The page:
If you’re considering a home mortgage, either to refinance your existing mortgage or to purchase a home, consider a credit union as your lender.
The number of mortgage originations issued from credit unions in the United States in first half of 2014 has climbed 10 percent year-over-year. This has elevated credit unions to having more than 8 percent share of the home loan market – about triple their share prior to the recession – making them a growing option for home buyers looking for financing, according to data from the Credit Union National Association.
Canadian credit unions also are experience growth in their home mortgage lending. Credit Union Central of Canada, the national trade association of the industry, notes credit unions have about 7% of the residential loan market.
In June, the 6,557 credit unions in the United States surpassed 100 million members. You still have to be a member of one to get a loan, but many credit unions are tied to employment, trades, religious groups or more broadly to specific communities. Nearly two-thirds of U.S. credit unions offer mortgages.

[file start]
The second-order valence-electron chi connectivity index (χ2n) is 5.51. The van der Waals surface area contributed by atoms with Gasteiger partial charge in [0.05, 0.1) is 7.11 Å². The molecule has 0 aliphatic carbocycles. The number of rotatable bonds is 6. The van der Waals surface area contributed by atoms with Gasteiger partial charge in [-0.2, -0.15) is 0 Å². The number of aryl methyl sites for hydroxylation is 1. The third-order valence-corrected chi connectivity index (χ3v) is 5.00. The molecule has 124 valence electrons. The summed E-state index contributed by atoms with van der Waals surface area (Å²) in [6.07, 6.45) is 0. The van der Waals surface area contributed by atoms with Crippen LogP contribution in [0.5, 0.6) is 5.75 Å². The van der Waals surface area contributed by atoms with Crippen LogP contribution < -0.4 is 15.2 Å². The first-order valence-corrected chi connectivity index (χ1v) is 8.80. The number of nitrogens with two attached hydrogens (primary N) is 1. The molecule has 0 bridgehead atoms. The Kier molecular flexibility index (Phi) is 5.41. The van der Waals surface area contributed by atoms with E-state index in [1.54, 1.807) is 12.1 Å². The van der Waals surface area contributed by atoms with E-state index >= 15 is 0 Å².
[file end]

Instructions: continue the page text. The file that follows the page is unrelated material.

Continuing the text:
“We’ve seen a very strong increase in originations over the course of the last several years,” Mike Schenk, vice president of economics and research at CUNA, said.
Mortgages comprise about 41 percent of all U.S. credit union loans compared to 25 percent in 2000. The average loan amount at a credit union is $130,000, and 70 percent of the loans offered are for 30-year fixed-rate mortgages. Many credit unions offer different financing options for members. For example, Pentagon Federal, with 1.3 million members nationwide, introduced a 15/15 adjustable mortgage, where rates reset only once at the midterm mark to reflect the current market rate. Also, the National Institutes of Health Federal CU offers the five-year fixed-rate mortgage, dubbed the “see ya” loan, which allows home owners to refinance and coordinate it to a time of a special event, such as retirement or when the children go to college, in order to end their mortgage payments by that time.
Credit unions don’t typically charge cheaper interest rates, but they “tend not to tack on a bunch of superfluous fees that other lenders seem to love,” the Los Angeles Times noted in a recent article. “And because they are local and member-controlled, they are more likely to consider applicants with a story to tell than some underwriter five states over who is forced to stick to standard guidelines.”